Lifestyle Health

Tuesday 16 January 2018

The truth about artificially sweetened soft drinks

Drinks that contain large amounts of added sugar are readily available in shops
Drinks that contain large amounts of added sugar are readily available in shops

Daniel Davey

Almost every week, a new statistic emerges about the rising tide of lifestyle-related diseases such as obesity and type 2 diabetes. A huge number of factors contributes to this phenomenon including lifestyle choices and genetics, but shifts in dietary practices resulting in an increase in the intake of highly processed foods is a major contributor. In particular, regular consumption of high-calorie sugar-sweetened drinks has been linked to weight gain and a constellation of indicators of ill-health known as the metabolic syndrome.

Drinks that contain large amounts of added sugar are readily available in shops, newsagents, petrol stations, bars and restaurants. Today's article is about the erroneous assumption that removing the sugar somehow makes these drinks healthy.


With sugar-sweetened drinks linked to an increased risk of diabetes, metabolic syndrome and obesity, drinks companies had to come up with a new slant. "Sweetness without the calories" is probably the best way to express it.

Out of this concept, "diet", "no added sugar" and "zero-calorie" drinks were developed using various forms of artificial sweeteners. The presence of these was paramount. Artificial sweeteners are food additives that are often hundreds of times sweeter than a comparable amount of sugar, and are added to foods and drinks to make them taste sweet – minus the calories. Some of the most common artificial sweeteners are aspartame, sucralose and saccharin. Some health practitioners believe they are an ideal replacement for sugar-sweetened drinks while others say they should be avoided.


Studies have linked artificial sweeteners to an increased risk of cancer, obesity, diabetes and digestive problems. The US Food and Drug Administration (FDA) has classified artificial sweeteners as safe to use, while the American Cancer Society has said there is no link between aspartame and cancer. And so for decades, artificially sweetened foods and drinks have been recommended as suitable options for diabetics and those overweight.

However, the recommendation to consume artificially sweetened drinks as an alternative to sugar-sweetened varieties is coming under fire. Mounting research suggests that rather than preventing weight gain and the risk of some diseases, artificially sweetened drinks can induce a whole series of physiological and hormonal responses that contribute to weight gain, and may even increase the risk of type 2 diabetes.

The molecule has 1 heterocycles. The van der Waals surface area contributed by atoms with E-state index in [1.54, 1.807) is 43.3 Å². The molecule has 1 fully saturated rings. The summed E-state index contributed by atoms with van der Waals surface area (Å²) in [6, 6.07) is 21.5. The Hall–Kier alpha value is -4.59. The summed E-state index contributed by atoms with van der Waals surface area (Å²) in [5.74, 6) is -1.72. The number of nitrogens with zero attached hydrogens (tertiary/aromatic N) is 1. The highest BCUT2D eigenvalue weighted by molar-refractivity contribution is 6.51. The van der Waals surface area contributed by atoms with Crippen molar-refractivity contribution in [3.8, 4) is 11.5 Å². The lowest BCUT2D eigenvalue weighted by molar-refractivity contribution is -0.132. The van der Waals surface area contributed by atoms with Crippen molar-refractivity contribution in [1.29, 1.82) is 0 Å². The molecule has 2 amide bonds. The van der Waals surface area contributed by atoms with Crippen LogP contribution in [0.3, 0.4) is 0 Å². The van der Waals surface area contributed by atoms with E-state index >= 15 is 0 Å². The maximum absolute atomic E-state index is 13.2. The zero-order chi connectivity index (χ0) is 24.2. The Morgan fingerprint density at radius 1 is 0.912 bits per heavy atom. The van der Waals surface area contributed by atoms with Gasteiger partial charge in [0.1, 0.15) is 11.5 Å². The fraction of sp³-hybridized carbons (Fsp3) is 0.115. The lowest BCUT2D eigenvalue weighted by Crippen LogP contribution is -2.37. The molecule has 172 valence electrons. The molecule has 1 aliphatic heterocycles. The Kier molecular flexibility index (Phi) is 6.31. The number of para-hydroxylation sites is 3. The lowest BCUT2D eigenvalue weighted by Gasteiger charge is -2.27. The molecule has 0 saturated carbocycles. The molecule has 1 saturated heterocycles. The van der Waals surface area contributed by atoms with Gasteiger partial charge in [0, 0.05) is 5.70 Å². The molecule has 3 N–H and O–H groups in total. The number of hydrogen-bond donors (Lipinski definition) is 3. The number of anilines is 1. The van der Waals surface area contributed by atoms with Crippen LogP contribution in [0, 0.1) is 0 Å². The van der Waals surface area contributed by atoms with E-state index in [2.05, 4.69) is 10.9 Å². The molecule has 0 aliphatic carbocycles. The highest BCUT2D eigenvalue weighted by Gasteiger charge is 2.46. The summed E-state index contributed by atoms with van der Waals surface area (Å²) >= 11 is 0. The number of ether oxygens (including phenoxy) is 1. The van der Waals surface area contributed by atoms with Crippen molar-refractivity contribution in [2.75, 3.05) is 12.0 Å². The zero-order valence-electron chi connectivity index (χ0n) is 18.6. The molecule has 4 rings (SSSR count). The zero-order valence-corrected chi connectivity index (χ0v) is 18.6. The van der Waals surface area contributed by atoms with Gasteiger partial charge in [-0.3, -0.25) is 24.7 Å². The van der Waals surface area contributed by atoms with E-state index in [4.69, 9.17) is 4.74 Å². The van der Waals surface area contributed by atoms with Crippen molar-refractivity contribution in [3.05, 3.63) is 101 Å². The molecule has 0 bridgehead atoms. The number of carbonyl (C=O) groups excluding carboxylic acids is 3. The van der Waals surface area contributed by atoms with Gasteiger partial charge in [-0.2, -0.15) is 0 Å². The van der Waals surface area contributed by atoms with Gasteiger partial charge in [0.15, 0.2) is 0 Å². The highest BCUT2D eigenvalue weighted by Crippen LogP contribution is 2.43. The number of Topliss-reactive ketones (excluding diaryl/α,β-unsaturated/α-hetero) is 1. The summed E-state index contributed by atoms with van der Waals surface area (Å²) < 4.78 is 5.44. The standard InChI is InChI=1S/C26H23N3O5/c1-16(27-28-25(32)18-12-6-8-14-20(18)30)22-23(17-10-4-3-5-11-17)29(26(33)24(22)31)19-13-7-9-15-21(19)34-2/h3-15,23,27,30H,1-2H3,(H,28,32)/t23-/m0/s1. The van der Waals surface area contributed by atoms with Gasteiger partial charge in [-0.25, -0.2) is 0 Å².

Similarly, a recent study in the US involving more than 250,000 people found that depression was more common among frequent consumers of artificially sweetened drinks. In such studies, it is often hard to decipher cause and effect – do sufferers of depression gravitate towards these drinks as a habit, or do these drinks contribute to depression?


It has not been clearly established why the intake of artificially sweetened drinks is leading to increased weight and the risk of type 2 diabetes, but some of the suggested reasons are that they interfere with the body's ability to adjust to sugar and energy fluctuations.

Frequent consumption (but only one drink per day) of artificially sweetened drinks can affect the metabolic responses to energy intake by altering the response in the brain's pleasure centre to a sweet taste. Rather than satisfying your need for something sweet, these drinks cause an increased desire for sweet-tasting foods.

It is claimed that people who regularly consume artificially sweetened drinks are more likely to seek calorie-dense, sugar-rich foods. So a vicious circle emerges: rather than diet drinks satisfying your need for something sweet, they intensify it, leading to over-eating.


Despite what the drinks companies and even some health professionals may tell you, satisfying your need for sweet foods with artificially sweetened foods or drinks is not the right option. Processed foods of any kind, even "low-calorie" or "calorie-free", should be avoided. Water, tea, coffee and fresh homemade juices are the only fluids that we should really consume for hydration.

If you find it difficult to drink plain water, or if you want to add flavour to it, a good option is using some freshly-squeezed juice or vegetables. Using fresh fruit, herbs and vegetables in iced water is a great drink to serve at parties. Sparkling water with fresh lemon, cucumber and mint leaves is a personal favourite.

Check out @FoodFlicker on Twitter in the next few days for a refreshing drink idea.


Although artificially sweetened drinks contain little or no calories, through various metabolic mechanisms frequent intakes can pose health risks.

You shouldn't have to turn to something that is artificially produced to satisfy your cravings. Don't tell me that you can't make a tasty drink with lime, fresh mint or other fresh food options!

Daniel Davey BSc MSc, CSCS, NEHS is a performance nutritionist

(FIT Magazine)

Irish Independent

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